That’s different than having a couple bars with grayhairs playing the classic rock of their youth or even a setting with 20 stages hosting 20 cover bands playing to seasonal visitors (yes; we’re looking at you, Saratoga).
The former is a bar scene while the latter is a tourist scene, both with minor or minimal contributions to that desired chain. Neither is necessarily a bad thing, but not all towns want a large locals’ bar zone and not all can be become a tourist trap. But all probably desire a creative economy. The best advice: start with Music.
Now substitute other subsets of the greater Arts Scene umbrella, and similar exercises of differentiating real vs faux ecoSystems can take place. Here’s a relevant exercise for developers and planners, both public and private sector:
If your current “creative class” efforts are attracting suburban office girls that listen to pop music on the radio into town for a Friday night karaoke fix or if it is bringing senior citizens down for matinees showings of Broadway revivals; well, show them a good time and get some sales tax $ out of them. But you’ll never get either of those demo’s to live, work and create stuff downtown – and that right there should be your best-case scenario and end-game goal.
Instead, work on getting that post-grad gal with the arts degree and big fashion dreams in her head that’s into indie electro-shoegazer to come on down. Let her mingle with those neighborhood types that are working, hanging, playing and showing in the nearby galleries and stages or are making a living supporting those that do. Provide her that sort of setting, for she’ll be the more likely one to stay or at least come back in the daylight hours – and you’ll be glad she did. She’ll bring friends.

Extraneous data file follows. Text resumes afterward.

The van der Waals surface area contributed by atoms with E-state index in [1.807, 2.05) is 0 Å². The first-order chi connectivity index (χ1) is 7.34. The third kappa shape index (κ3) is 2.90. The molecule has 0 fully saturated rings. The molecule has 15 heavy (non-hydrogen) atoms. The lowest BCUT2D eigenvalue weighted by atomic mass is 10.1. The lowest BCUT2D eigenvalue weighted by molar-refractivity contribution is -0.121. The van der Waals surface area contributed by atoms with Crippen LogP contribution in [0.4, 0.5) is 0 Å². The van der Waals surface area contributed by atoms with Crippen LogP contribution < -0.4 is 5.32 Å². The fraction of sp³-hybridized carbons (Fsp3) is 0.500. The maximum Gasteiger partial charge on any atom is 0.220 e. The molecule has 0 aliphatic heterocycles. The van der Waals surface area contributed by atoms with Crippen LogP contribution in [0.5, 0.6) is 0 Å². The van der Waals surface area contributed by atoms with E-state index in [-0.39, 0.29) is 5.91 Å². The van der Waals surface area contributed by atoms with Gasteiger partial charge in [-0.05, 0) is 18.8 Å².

But you’re not going to accomplish that with horn bands on the patio playing Mustang Sally or the corner art shop offering Thomas Kinkade prints to Jersey weekenders.
In other words, while many communities are playing the Arts Card as a way to jump on the urban renaissance bandwagon, quite often they are playing a weak hand. What some claim to be a vibrant scene or sector is actually a mirage. Hype can easily supplant actual success or even reality (hello again, Saratoga!). Those bluffs need to be called out.
We just did. Economic developers need to get into the arts business. But they must understand that not everything that passes for art will help them build truly vibrant communities. A bar or tourist scene with music in it should not to be confused with a true music scene. Falling into that trap is far too common.
Yes; that includes handing money out to those sectors and makers & shakers in the same way they have long been handing it out to those distribution warehouses, manufacturers and chips fabs they have been happy to please for far too long,
It is all in the economic development profession’s best interest to do so. When directed properly: it’s a better bang for the ole buck.
Let’s keep educating them to that fact.